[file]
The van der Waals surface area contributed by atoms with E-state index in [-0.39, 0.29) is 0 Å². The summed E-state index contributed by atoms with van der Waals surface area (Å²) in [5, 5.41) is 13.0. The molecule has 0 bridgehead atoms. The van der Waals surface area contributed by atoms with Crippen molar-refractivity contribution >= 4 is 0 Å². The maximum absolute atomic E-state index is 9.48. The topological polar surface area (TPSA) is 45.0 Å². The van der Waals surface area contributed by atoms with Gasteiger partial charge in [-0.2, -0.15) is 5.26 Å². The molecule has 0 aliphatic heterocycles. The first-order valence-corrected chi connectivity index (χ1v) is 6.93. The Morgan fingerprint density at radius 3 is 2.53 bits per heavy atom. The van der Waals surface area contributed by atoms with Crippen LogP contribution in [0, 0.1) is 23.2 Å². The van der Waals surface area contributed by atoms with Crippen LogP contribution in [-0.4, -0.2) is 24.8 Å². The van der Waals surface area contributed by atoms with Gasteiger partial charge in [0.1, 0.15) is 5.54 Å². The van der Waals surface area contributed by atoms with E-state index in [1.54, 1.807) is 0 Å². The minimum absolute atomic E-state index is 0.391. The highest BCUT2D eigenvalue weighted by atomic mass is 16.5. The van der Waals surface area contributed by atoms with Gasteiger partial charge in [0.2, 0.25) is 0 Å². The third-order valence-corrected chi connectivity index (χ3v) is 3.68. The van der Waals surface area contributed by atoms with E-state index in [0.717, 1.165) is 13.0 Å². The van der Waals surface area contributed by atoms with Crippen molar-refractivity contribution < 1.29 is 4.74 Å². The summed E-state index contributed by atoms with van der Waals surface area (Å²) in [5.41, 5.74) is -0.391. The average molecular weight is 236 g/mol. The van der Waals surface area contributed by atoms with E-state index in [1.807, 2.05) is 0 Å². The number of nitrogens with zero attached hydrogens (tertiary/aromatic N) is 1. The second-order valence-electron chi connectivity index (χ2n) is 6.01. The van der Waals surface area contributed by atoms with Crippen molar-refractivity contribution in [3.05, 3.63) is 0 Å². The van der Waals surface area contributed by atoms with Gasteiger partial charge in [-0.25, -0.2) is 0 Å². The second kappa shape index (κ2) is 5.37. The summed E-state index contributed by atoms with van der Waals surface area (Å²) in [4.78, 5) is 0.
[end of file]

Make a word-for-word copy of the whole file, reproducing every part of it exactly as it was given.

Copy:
The van der Waals surface area contributed by atoms with E-state index in [-0.39, 0.29) is 0 Å². The summed E-state index contributed by atoms with van der Waals surface area (Å²) in [5, 5.41) is 13.0. The molecule has 0 bridgehead atoms. The van der Waals surface area contributed by atoms with Crippen molar-refractivity contribution >= 4 is 0 Å². The maximum absolute atomic E-state index is 9.48. The topological polar surface area (TPSA) is 45.0 Å². The van der Waals surface area contributed by atoms with Gasteiger partial charge in [-0.2, -0.15) is 5.26 Å². The molecule has 0 aliphatic heterocycles. The first-order valence-corrected chi connectivity index (χ1v) is 6.93. The Morgan fingerprint density at radius 3 is 2.53 bits per heavy atom. The van der Waals surface area contributed by atoms with Crippen LogP contribution in [0, 0.1) is 23.2 Å². The van der Waals surface area contributed by atoms with Crippen LogP contribution in [-0.4, -0.2) is 24.8 Å². The van der Waals surface area contributed by atoms with Gasteiger partial charge in [0.1, 0.15) is 5.54 Å². The van der Waals surface area contributed by atoms with E-state index in [1.54, 1.807) is 0 Å². The minimum absolute atomic E-state index is 0.391. The highest BCUT2D eigenvalue weighted by atomic mass is 16.5. The van der Waals surface area contributed by atoms with Gasteiger partial charge in [0.2, 0.25) is 0 Å². The third-order valence-corrected chi connectivity index (χ3v) is 3.68. The van der Waals surface area contributed by atoms with E-state index in [0.717, 1.165) is 13.0 Å². The van der Waals surface area contributed by atoms with Crippen molar-refractivity contribution < 1.29 is 4.74 Å². The summed E-state index contributed by atoms with van der Waals surface area (Å²) in [5.41, 5.74) is -0.391. The average molecular weight is 236 g/mol. The van der Waals surface area contributed by atoms with E-state index in [1.807, 2.05) is 0 Å². The number of nitrogens with zero attached hydrogens (tertiary/aromatic N) is 1. The second-order valence-electron chi connectivity index (χ2n) is 6.01. The van der Waals surface area contributed by atoms with Crippen molar-refractivity contribution in [3.05, 3.63) is 0 Å². The van der Waals surface area contributed by atoms with Gasteiger partial charge in [-0.25, -0.2) is 0 Å². The second kappa shape index (κ2) is 5.37. The summed E-state index contributed by atoms with van der Waals surface area (Å²) in [4.78, 5) is 0.